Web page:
Blog 2017-05-05T09:39:34+00:00

Habitat Philippines Blog Page

Want to share and spread the news of Habitat for Humanity Philippines’ work or be up to date with the latest information and developments? Whether it be a new housing turnover or project underway, you can learn all about it here.

Tanza Relocation Site

Bgy. Tanza, Navotas City National Capital Region

RATIONALE AND BRIEF BACKGROUND:

The massive destruction of Super Typhoon Yolanda (international name: Haiyan) last November 2013 brought Habitat for Humanity Philippines and
various local government units, private corporations, organizations and indivuduals together to help rebuild the lives of families affected by the disaster.

Barangay Sulangan in the town of Bantayan in Bantayan Island, northern Cebu was identified by Habitat for Humanity as one of the relocation sites for survivors of Yolanda.

Rebuild Philippines: Yola...

Barangay Sulangan Municipality of Bantayan, Cebu

RATIONALE AND BRIEF BACKGROUND:

The massive destruction of Super Typhoon Yolanda (international name: Haiyan) last November 2013 brought Habitat for Humanity Philippines and
various local government units, private corporations, organizations and indivuduals together to help rebuild the lives of families affected by the disaster.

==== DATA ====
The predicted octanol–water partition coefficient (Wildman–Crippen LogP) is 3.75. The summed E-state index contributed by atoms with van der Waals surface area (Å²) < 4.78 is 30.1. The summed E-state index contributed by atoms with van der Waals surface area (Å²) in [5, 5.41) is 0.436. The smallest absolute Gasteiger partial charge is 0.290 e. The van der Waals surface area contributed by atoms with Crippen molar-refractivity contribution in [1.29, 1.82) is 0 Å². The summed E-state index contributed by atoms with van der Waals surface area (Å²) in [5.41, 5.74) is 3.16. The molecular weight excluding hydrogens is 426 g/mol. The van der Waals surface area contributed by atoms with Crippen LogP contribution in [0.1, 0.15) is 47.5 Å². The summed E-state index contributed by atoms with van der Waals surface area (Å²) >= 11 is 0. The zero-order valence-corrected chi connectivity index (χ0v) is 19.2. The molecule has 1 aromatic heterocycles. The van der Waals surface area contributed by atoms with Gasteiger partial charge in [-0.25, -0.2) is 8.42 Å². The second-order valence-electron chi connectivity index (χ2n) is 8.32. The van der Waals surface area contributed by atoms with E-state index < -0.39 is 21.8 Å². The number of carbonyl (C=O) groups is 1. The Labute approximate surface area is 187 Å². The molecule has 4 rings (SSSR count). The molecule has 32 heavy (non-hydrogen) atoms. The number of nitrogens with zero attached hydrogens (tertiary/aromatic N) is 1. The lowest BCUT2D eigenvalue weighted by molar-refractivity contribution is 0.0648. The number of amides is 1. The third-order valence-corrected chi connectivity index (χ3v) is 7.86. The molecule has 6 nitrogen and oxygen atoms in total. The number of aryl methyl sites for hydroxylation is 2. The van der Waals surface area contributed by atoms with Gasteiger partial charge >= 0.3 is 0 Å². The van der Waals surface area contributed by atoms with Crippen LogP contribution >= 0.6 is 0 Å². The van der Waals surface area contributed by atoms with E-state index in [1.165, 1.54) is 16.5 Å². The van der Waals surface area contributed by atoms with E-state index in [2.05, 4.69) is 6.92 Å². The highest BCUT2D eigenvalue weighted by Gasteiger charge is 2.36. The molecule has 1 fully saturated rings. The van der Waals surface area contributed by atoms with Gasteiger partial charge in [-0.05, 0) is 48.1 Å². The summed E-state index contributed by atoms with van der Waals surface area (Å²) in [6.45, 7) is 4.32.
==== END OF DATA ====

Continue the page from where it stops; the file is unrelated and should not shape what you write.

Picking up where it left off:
Barangay Sulangan in the town of Bantayan in Bantayan Island, northern Cebu was identified by Habitat for Humanity as one of the relocation sites for survivors of Yolanda.

Stonewell

Zone 1 and Zone 2 Pinamalayan, Oriental Mindoro

BACKGROUND:

The Philippines has a housing backlog of around 5 million. This number does not take into account families affected by both natural and man- made calamities which strike the Philippines every year. Therefore, millions of Filipinos lack access to permanent and decent housing and if there is no intervention to this national issue, the number of houses required is estimated to reach 6.5 million by 2030.

Some of these families have the means to acquire a simple, decent home. In Barangay San Pedro in Sto. Tomas, Batangas, families particularly comprised of public and factory employees fall into this category. However, there are not enough homes offered in the market that fits their financial capacity. Therefore, many families are forced to rent a place that they must share with other families.

Habitat for Humanity Philippines aims to break this generational cycle through developing communities such as Stonewell in Bgy. San Pedro, Batangas. Through this project, Habitat is partnering with all sectors to address these underserved families.

Pasig 2

Molave St., Sitio Nagpayong Bgy. Pinagbuhatan, Pasig CityNational

RATIONALE AND BRIEF BACKGROUND: